Nick Mulcahy

May 01, 2014

There are significantly more complications and deaths soon after primary surgery for metastatic breast cancer than for earlier-stage disease, according to a new retrospective study.

Metastatic patients had a 30-day morbidity rate of 7.5% and a mortality rate of 1.8%, whereas the nonmetastatic group experienced corresponding rates of 3.7% and 0.1%.

Metastatic disease was also an independent predictor of postoperative morbidity.

The most common postsurgery complications in women with metastatic disease were infectious (2.1%, including sepsis), bleeding (1.6%), respiratory (1.2%, including pneumonia), thrombolic (0.9%, including deep venous thrombosis), and cardiac (0.2%).

The findings, which reveal a "mild increase in morbidity," are unprecedented, said lead author Erin Cordeiro, MD, from the University of Toronto, Ontario, Canada.

"One question that has never been answered in the literature to date is whether or not these women [with metastatic disease] are at an increased risk of postoperative complications," she said.

Dr. Cordeiro spoke at a presscast yesterday from the American Society of Breast Surgeons (ASBS) 15th Annual Meeting in Las Vegas Nevada.

The results come from an analysis of more than 68,000 women who had a primary surgery for breast cancer from 2005-2012 and were entered into an American College of Surgeons (ACS) database.

The results "reinforce" the need to inform patients about all possible outcomes of surgery, said Deanna Attai, MD, a breast surgeon from Burbank, California, who moderated the presscast. She is also a member of the ASBS communications committee.

"We really need to counsel them as far as the potential risks and complications," Dr. Attai said.

Dr. Cordeiro also emphasized that surgery is a "fairly safe procedure."

The results ultimately need to be interpreted in the light of more data on whether or not primary breast surgery improves survival in women with metastatic disease.

"We are unsure if that [surgery] will provide a survival benefit," she told reporters, adding that results from studies are mixed.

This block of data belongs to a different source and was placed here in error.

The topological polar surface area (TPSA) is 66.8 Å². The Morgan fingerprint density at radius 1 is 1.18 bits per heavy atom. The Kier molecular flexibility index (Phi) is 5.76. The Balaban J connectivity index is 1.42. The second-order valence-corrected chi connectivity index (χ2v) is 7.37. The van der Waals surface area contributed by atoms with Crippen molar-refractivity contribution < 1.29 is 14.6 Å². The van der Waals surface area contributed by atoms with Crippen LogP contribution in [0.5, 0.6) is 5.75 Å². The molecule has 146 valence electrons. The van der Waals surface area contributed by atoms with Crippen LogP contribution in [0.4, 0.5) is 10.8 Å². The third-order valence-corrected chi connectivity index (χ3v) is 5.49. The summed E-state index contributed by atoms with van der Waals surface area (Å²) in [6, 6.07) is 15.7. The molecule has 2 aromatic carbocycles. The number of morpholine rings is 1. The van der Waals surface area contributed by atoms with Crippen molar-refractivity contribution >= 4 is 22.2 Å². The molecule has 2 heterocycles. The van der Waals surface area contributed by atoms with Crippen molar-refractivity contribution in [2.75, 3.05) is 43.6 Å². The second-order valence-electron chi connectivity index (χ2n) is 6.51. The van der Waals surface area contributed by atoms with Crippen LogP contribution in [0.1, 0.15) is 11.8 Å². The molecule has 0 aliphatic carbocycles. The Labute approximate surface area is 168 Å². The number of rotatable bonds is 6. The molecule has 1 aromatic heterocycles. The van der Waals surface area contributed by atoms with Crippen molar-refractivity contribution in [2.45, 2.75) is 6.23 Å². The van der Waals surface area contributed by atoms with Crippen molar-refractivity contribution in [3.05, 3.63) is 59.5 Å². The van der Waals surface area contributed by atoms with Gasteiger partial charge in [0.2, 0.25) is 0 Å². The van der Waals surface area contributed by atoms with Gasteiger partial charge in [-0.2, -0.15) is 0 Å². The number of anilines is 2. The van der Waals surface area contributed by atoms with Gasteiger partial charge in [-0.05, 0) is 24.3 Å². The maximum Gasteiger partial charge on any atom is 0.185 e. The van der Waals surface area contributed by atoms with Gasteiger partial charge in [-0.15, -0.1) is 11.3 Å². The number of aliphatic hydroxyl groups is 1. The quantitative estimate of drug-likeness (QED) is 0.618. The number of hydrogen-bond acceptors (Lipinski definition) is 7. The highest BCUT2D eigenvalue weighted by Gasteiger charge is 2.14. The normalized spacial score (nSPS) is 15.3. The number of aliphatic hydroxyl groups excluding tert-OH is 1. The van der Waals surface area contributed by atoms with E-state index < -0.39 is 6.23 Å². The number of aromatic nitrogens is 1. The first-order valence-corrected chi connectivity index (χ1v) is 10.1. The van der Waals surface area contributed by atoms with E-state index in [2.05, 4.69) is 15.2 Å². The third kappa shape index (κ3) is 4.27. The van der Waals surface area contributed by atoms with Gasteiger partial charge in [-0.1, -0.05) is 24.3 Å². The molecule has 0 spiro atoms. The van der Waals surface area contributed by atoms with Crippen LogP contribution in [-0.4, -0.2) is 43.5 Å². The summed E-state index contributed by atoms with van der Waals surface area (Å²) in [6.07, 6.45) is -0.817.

A survival benefit over a longer term could help justify use of surgery and the risk for more complications and short-term mortality, she suggested.

More Likely to Undergo Mastectomy

Dr. Cordeiro and colleagues from the University of Toronto looked at outcomes from the National Surgical Quality Improvement Program, which is a database sponsored by the ACS and generated from more than 400 participating hospitals across the world.

The vast majority of the women in the study (more than 67,000 of the 68,000 participants) had nonmetastatic disease.

Only 1031, or 1.5%, had metastatic disease, which is below the North American average of 3% to 5%.

However, the study excluded patients who were undergoing bilateral breast surgery and those with concurrent surgery that was not breast- and/or reconstruction-related.

Notably, patients with metastatic disease were more likely to undergo a mastectomy (71% vs 49%; P < .0001) than the nonmetastatic patients.

The analysis of factors that predicted postsurgery complications controlled for a host of patient and treatment characteristics, including types of surgery performed, such as axillary lymph node dissection and mastectomy.

Patients with metastatic disease were 1.6 times as likely to experience a complication as those with nonmetastatic disease (odds ratio [OR], 1.6; P < .001).

Not surprisingly, mastectomy had a similar predictive value (odds ratio, 1.7; P < .001).

Other statistically significant predictors of having a complication included age, diabetes, smoking status, axillary lymph node dissection, and operative time.

Why are patients with metastatic disease more likely to have a complication?

A patient with metastatic breast cancer likely has "systemic changes" that predispose them to other medical difficulties, said Dr. Cordeiro.

The authors and commentator have disclosed no relevant financial relationships.

American Society of Breast Surgeons (ASBS) 15th Annual Meeting.

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